SINGAPORE (July 30): In Kuala Lumpur, Malaysia’s capital, the after-hours social is not confined to drinks at a trendy bar. Frequently, it also means roti canai with fish head curry and a cup of teh tarik at the local mamak. The food is cheap and good, and sometimes there is nothing more you can wish for.

For those times when you do want something more, however, there is Nadodi. A trendy restaurant in the heart of Kuala Lumpur, Nadodi reinterprets South Indian cuisine with high-quality ingredients and avant-garde techniques.

The restaurant serves just two degustation menus nightly: a nine-course one (RM460++) and an 11-course one (RM490++). The menus change every quarter, but on a recent visit, Options savoured a banana leaf rice-inspired amuse bouche that looks like a dollhouse version of the real thing. A chlorophyll-based false meringue has been shaped into a leaf and dotted with tamarind, ginger, pumpkin, beans, red-rice daal, papadum and mango chutney. It is designed to be eaten in two or three bites, with every bite spreading the instantly recognisable spices of traditional banana leaf dishes over the tongue

There is also a tiny vadai, made with fermented lentil batter that has been fried and rolled in dehydrated yoghurt, and then stuffed with a lentil and coconut chutney. Texturewise, it is less oily and fluffier than a traditional vadai, but it packs a powerful flavour punch.

One of the mains, called Heads Up, is inspired by fish head curry. It is served in a mug reminiscent of the Japanese chawan mushi, but has the layers of an English trifle. Bottom-most is a layer of steamed fish. Next comes some lemony basmati rice. And, finally, there is a coconut and tamarind curry foam and a sprinkling of seaweed. The overall effect can be likened to a fish head curry soufflé — airy and rich at the same time.

Nadodi also offers wine pairings (RM280++) and cocktail pairings (RM260++) for both menus. For those with no firm leanings either way, the cocktail pairings will have the greater novelty factor in their favour. Nearly every cocktail looks good for eating. The Bloody Mary, for instance, could pass for a tuna tartare. It consists of a granita made from tomato, lime, Tabasco, Worcestershire sauce and vodka, as well as vodka that has been congealed to resemble pearls of caviar.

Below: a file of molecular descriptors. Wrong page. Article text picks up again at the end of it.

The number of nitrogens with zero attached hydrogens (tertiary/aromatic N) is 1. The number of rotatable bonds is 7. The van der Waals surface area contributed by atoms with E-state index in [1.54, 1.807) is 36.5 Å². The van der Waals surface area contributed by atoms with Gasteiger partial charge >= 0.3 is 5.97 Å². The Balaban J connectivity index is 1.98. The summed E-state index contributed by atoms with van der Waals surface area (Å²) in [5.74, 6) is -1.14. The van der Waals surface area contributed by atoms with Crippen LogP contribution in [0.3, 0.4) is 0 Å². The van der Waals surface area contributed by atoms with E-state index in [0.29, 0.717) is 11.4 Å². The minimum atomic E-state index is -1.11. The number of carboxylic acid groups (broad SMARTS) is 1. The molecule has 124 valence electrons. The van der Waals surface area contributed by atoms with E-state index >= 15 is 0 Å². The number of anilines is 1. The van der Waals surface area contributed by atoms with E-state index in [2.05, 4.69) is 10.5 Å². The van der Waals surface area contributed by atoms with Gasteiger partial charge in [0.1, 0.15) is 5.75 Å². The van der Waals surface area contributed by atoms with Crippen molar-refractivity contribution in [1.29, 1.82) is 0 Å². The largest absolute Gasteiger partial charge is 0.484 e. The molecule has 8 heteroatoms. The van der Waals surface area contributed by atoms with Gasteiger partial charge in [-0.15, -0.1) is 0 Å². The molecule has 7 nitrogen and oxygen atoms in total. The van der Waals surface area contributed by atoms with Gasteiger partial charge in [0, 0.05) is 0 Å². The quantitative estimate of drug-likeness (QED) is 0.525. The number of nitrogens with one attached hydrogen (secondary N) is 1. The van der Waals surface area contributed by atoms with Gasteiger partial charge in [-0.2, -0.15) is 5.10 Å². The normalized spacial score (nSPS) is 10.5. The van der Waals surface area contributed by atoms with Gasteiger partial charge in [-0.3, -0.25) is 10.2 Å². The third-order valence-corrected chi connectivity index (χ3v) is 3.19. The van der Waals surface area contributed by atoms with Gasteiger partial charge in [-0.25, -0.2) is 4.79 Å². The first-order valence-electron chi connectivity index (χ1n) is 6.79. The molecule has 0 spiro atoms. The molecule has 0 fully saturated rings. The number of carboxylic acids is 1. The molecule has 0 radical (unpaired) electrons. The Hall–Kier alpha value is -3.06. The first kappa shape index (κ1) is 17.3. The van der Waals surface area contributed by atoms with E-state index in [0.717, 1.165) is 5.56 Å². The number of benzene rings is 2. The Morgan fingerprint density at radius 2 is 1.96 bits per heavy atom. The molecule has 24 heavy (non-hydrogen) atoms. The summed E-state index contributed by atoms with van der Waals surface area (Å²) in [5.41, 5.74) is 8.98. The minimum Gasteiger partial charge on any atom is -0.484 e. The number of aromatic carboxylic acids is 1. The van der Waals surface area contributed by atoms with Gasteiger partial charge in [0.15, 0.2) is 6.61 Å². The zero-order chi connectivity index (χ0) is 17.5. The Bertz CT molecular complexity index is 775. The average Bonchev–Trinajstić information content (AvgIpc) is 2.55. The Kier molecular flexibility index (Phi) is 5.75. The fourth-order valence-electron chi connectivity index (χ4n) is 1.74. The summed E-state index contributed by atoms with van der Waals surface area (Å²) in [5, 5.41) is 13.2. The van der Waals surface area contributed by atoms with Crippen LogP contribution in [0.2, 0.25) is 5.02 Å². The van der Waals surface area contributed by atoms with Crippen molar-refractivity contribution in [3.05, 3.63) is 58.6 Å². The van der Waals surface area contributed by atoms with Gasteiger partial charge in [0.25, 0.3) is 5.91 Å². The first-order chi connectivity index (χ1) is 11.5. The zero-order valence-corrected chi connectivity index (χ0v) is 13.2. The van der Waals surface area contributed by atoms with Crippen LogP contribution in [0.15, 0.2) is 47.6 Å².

A trendy restaurant in the heart of Kuala Lumpur, Nadodi reinterprets South Indian cuisine with high-quality ingredients and avant-garde techniques

Among the exceptional pairings is the rasam cocktail, which was created for the Heads Up dish. It is a mixture of cold vodka that has been blended with rasam spices, and warm foam of egg white, lime and powdered rasam. It has just the right sour notes to offset the sweetness of the coconut curry. And the cold-hot contrast is surprisingly pleasant.

Not every dish is a flight of fancy. The final course before the desserts is called Nomads Globe and features a sphere that breaks up, tiffin-style, into three tiers. Inside are some solid, no-nonsense staples: a crab salad flavoured with turmeric, onions, ginger and garlic; a lobster curry with a smooth, creamy finish; and one of the best briyanis you will find in town, chock-a-block with apricot, raisins, prawns, shallots and cashews.

Nadodi, which means “nomad” in Malayalam and Tamil, is all about selling memories. For those who grew up with fond memories of South Indian cuisine — whether in their home towns in Tamil Nadu, Kerala or Sri Lanka, or in the mamak stalls of Kuala Lumpur — the restaurant hits the sweet spot where familiar flavours and first-rate ingredients meet.
 


Nadodi
183 Jalan Mayang, Kuala Lumpur
Tel: (+603) 2181 4334
Opening hours
Monday to Saturday — 6pm to 11pm